The conclusion confused me for a moment David, but then I remembered something.
Why was a copy sent to "W. H. Smith"?
"W. H. Smith", I presume, is William Henry Smith, the owner of the chain of book stalls/newspaper stands that became the center of a publishing firm. He was also a Tory politician, best recalled now as the basis (when Disraeli made him First Lord of the Admiralty in the 1870s) for William S. Gilbert's "Sir Joseph Porter" in the libretto of "HMS Pinafore". A stolid and steady and honest man, he was known as "Old Probity" in the House of Commons.
When Salisbury became Prime Minister in 1885, he had a problem. He was a Marquis, and sat in the House of Lords, but the basis of real political power and debate in English democracy was the House of Commons. He could have done what Lord Home did in the 1960s, resigned his title, and taken a seat in Commons in a special election, but it wasn't considered a realistic type of move in the 1880s. So Salisbury chose to have some leading Tory in the House for his Commons leader while he was Prime Minister. In his second ministry (that is by 1888), Salisbury was using W.H. Smith for this role. The report had to be sent to the Commons leader when it was ready, and Smith (after he read it) presumably sent it on to (or discussed it with) Salisbury.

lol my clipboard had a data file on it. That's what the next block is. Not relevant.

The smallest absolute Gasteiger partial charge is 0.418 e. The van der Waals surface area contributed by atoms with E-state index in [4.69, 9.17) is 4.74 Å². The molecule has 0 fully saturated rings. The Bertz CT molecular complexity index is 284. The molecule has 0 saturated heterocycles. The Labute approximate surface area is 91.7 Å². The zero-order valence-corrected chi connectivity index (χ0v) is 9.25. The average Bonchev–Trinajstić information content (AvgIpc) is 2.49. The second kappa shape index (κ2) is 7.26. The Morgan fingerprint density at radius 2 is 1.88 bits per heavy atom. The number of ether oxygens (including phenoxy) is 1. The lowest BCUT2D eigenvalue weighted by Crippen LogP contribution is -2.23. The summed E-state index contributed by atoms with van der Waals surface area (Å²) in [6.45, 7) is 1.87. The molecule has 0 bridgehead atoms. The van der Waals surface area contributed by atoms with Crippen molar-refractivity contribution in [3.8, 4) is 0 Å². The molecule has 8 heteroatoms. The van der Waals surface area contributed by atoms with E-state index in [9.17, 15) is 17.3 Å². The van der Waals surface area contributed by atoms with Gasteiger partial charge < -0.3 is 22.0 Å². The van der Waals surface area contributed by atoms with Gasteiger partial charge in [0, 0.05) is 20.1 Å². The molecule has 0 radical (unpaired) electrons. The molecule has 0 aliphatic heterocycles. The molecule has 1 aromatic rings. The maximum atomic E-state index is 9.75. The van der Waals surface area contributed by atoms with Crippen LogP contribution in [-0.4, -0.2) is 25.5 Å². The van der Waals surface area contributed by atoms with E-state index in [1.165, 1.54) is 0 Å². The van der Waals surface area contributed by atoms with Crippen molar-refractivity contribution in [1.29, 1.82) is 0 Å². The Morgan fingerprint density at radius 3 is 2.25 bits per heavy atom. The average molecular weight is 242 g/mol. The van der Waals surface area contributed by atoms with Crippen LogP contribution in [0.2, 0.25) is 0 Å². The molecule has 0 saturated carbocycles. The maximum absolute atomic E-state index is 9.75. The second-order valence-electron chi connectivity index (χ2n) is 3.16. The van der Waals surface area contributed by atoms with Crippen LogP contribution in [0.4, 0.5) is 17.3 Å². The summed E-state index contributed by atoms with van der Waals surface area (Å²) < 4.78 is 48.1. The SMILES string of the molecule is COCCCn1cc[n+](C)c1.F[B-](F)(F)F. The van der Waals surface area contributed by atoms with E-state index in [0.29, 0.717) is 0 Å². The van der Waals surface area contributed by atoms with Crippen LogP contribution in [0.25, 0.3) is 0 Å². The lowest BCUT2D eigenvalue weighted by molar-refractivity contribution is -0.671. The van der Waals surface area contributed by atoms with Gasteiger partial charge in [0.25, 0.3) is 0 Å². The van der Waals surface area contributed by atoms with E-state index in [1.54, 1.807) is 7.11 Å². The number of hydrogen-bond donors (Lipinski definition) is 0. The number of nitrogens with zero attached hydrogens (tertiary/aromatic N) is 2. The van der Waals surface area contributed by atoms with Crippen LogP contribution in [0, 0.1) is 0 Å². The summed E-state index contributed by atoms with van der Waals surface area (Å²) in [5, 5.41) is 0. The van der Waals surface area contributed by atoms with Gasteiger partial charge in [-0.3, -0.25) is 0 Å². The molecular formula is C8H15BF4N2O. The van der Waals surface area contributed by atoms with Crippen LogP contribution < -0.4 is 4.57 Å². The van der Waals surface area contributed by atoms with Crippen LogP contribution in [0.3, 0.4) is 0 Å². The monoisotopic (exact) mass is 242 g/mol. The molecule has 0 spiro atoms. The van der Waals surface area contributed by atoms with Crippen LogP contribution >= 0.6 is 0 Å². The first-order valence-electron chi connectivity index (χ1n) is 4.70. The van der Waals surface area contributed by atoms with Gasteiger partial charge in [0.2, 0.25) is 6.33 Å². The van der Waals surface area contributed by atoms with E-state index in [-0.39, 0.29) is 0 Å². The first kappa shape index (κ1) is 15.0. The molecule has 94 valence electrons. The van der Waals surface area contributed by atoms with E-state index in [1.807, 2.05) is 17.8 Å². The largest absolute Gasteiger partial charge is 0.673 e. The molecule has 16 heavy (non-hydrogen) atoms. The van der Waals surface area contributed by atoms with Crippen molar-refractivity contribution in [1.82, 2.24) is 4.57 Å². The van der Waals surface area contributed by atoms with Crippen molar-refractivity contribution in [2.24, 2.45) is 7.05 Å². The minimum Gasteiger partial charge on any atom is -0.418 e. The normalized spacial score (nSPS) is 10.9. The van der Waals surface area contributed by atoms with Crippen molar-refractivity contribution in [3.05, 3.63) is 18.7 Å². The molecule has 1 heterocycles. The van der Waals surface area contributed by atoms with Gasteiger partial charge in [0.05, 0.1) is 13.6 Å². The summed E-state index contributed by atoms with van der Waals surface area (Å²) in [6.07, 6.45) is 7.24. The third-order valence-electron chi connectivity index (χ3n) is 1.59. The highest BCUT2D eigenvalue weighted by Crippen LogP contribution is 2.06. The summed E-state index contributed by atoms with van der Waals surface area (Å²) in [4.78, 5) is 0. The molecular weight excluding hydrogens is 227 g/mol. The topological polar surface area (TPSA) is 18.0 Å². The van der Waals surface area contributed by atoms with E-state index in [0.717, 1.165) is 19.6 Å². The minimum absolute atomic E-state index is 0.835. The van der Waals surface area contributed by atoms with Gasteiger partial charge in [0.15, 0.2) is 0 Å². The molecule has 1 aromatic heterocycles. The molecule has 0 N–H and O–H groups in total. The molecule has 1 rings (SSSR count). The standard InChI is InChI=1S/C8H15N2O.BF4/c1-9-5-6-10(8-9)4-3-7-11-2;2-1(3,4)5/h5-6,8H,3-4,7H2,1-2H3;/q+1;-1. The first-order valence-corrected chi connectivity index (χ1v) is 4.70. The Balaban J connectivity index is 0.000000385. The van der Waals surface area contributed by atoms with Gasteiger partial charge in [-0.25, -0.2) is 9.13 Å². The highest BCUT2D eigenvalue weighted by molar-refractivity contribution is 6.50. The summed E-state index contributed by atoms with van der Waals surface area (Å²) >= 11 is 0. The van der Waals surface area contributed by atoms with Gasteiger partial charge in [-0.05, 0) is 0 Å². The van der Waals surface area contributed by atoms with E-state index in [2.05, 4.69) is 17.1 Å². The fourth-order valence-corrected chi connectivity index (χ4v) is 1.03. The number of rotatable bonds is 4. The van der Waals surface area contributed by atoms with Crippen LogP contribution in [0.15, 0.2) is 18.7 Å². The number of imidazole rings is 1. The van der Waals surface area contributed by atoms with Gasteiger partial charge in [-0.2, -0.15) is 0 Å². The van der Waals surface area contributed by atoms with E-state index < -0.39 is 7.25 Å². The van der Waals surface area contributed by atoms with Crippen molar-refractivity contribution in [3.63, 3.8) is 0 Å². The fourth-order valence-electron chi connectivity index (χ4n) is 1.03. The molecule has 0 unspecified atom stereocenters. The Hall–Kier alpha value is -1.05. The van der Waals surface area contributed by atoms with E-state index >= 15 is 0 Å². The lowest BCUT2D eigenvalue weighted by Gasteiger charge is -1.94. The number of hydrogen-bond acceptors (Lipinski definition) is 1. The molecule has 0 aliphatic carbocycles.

Although, one would think Lord Salisbury would have also heard of it from Matthews.